Pineda v. Williams-Sonoma Stores, Inc., 51 Cal. 4th 524 (2011) (Pineda) held that the collection of ZIP codes as part of a credit card transaction is conduct that violates Civil Code section 1747.08. In Alvarez v. Brookstone Company, Inc. (pub. ord. January 18, 2012), the Court of Appeal (Fourth Appellate District, Division One) considered whether Pineda applied retrospectively to conduct occurring prior to that decision. The Court had little difficulty concluding that the holding of Pineda applied retrospectively:
Pineda expressly concluded: "[T]he only reasonable interpretation of section 1747.08 is that personal identification information includes a cardholder's ZIP code." (Pineda, supra, 51 Cal.4th at p. 534, italics added.) Therefore, despite Brookstone's attempts to show the contrary, the California Supreme Court held that its interpretation of section 1747.08 was the only reasonable interpretation of that statute. Pineda further concluded section 1747.08 "provides constitutionally adequate notice of proscribed conduct." (Id. at p. 536.) We reject Brookstone's due process argument that it did not have fair notice or warning of section 1747.08's prohibition against requesting and recording the ZIP codes of customers during credit card transactions.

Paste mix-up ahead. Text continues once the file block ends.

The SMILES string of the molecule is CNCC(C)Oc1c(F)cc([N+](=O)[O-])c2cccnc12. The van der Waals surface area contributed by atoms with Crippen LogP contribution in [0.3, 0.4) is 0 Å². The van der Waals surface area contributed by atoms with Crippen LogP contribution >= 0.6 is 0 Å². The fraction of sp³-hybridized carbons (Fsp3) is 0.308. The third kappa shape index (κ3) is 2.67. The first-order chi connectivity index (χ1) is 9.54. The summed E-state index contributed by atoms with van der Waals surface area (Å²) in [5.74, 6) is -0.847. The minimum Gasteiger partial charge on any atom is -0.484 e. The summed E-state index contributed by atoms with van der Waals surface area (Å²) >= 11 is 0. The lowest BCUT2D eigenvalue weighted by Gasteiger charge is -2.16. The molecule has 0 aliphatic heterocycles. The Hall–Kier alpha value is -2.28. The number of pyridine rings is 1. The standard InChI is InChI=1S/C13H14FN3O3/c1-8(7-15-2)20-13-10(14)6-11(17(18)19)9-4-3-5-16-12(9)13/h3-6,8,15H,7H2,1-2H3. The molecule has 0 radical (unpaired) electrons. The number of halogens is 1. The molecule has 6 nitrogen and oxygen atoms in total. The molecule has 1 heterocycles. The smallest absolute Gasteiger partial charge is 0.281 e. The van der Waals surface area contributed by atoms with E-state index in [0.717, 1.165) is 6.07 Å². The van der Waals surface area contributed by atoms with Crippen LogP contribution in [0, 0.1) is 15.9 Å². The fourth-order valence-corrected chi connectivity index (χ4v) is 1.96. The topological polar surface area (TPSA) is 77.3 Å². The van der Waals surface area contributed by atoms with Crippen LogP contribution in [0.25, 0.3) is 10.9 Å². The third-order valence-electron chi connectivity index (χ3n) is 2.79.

Slip op., at 7.